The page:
Ian Bogost: Project Management: Avoiding Mistakes… If I Only Knew Then What I Know Now

Serious Games Summit DC 2005 Ian Bogost: Project Management: Avoiding Mistakes… If I Only Knew Then What I Know Now (Jerz’s Literacy Weblog)

Bogost reminded the group that, despite the fact the room was arranged for a lecture, this is a roundtabe.

Why is an academic talking about project management? “After all, uiversities are not exactly known for finishing things.”

About a third of the audience self-identified as game developers, about a third were educators, a smaller group were owners or investors in serious games projects. Dealing with the diverse needs of a heterogeneous group is one of the most challenging situations I face as a teacher.

Bogost’s talking points:

What’s different? Budgeting, Expectations, Stakeholders, Testing, Deployment, Integration, Other Stuff?
Topics called out from the audience: Distributed teams, risk-averse environments, creativity, production pipelines, efficiency.Some initial tension between the creativity of the designers and the accuracy of the instructional content. An instructional designer noted “There is no such thing as an educational game model,” while there are educational models for other media.

A woman who said she is from a story-basted instructional design company says start with the learning objectives, moves to what she called the “story envelope,” but trying to get away from the opening exposition, a game that has little to do with the story, and then a final story. Bogost noted (without naming) the position of ludologists (who say that games are not fundamentally storylike).

Instructional designers in attendance said they need more game literacy. One member noted, in jest, that “Instructional designers suck all the fun out of the game.”

One speaker spoke of three champions in the mix – the game design champion, the instructional design champion, and the subject matter champion

Another speaker invoked David Letterman, who says if you ever learn anything on his show, then he’s lost you. Game designers don’t worry about learning outcomes

Another speaker noted that a serious game is selling a concept that the game will improve learning, and that the outcomes must be evaluated, while the outcome in commercial games is determined through sales. In a conventional design situation, a particular feature might be cut for time, but certain features in serious games simply aren’t optional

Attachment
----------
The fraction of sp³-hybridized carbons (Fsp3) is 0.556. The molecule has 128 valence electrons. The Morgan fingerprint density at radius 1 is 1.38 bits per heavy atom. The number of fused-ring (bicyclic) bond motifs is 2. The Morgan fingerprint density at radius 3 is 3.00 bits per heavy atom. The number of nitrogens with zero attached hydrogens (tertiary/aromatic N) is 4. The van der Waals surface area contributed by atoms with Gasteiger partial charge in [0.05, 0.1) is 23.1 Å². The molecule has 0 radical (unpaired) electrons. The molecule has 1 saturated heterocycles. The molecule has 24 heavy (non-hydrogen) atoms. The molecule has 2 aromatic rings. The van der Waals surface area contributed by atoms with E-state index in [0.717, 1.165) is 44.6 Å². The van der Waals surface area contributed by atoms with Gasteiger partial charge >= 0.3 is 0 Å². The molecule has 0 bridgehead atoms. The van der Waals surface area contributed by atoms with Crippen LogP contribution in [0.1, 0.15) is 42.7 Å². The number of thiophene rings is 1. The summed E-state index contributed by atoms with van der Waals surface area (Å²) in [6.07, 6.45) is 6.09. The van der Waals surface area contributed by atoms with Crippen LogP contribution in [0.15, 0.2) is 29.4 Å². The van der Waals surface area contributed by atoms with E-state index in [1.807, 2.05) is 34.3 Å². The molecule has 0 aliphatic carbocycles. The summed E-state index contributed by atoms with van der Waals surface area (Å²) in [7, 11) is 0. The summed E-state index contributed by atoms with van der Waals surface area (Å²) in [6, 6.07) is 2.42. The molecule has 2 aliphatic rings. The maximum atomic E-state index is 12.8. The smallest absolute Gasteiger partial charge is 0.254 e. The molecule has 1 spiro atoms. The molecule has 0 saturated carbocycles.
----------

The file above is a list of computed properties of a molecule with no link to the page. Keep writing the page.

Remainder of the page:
At this point, Bogost asked a very good question. Is a particular instructional component just another constraint, or is it qualitatively different from other constraints

I noted that, while you might want to evaluate the success of a game based on how many copies you sell, simply spending money is never the intention of a game customer. In a similar way, the creators of a serious game will have a different objective than the players (who may not want to play a game at all)

Budget: One participant mentioned that 3D prototyping must be “evangelized” so that funders can see the value of that particular technique.
Expectations: When speaking of working in risk-averse environments, Bogost noted the importance of going to the top of the organization. One participant warned that, once you educate the stakeholders about the potential of serious games, a problem is that the decision-makers suddenly develop high expectations – but typically that happens after the developer has committed to the project.
I noted that, as a verbal thinker, I was interested in the assumption lurking behind so much of the activity here that better graphics and more polygons equals a more realistic game, which by definition is a better teacher. But I noted that today’s young people are also interested in animation. For example, we need an abstracted version of an atom in order to understand the forces at work inside an atom. I suggested that we shouldn’t forget about the power of abstraction to teach basic concepts. (Bogost gave a thumbs up and said, “Inform text adventures!” The participants seemed to like that.

On the difference between simulators and games – good simulators depend on outside knowledge, while a good game teaches you how to play the game (through a context that uses rewards and penalties to get the user to modify his or her behavior). Bogost introduced James Gee’s definition of the difference between games and simulation, though Bogost himself holds that there is no fidelity to the outside world in a simulation (and then, after dropping that bomb on the audience, rather comically changed the subject).

A comment from someone sitting next to me — designers make games too difficult, because they are typically expert gamers themselves, and they tweak a game until it holds their own attention. The gameplay may be too hard for the intended audience to learn

Developers noted the difficulty of testing their games on their intended audience, but in response to a question that Bogost and I asked at almost the same time, who in the room has funded such research? The crickets chirped in the room, two hands crept up, but when Bogost called on one, the speaker simply asked, “Where’s the money for that kind of research?”

Bogost will run a similar roundtable tomorrow.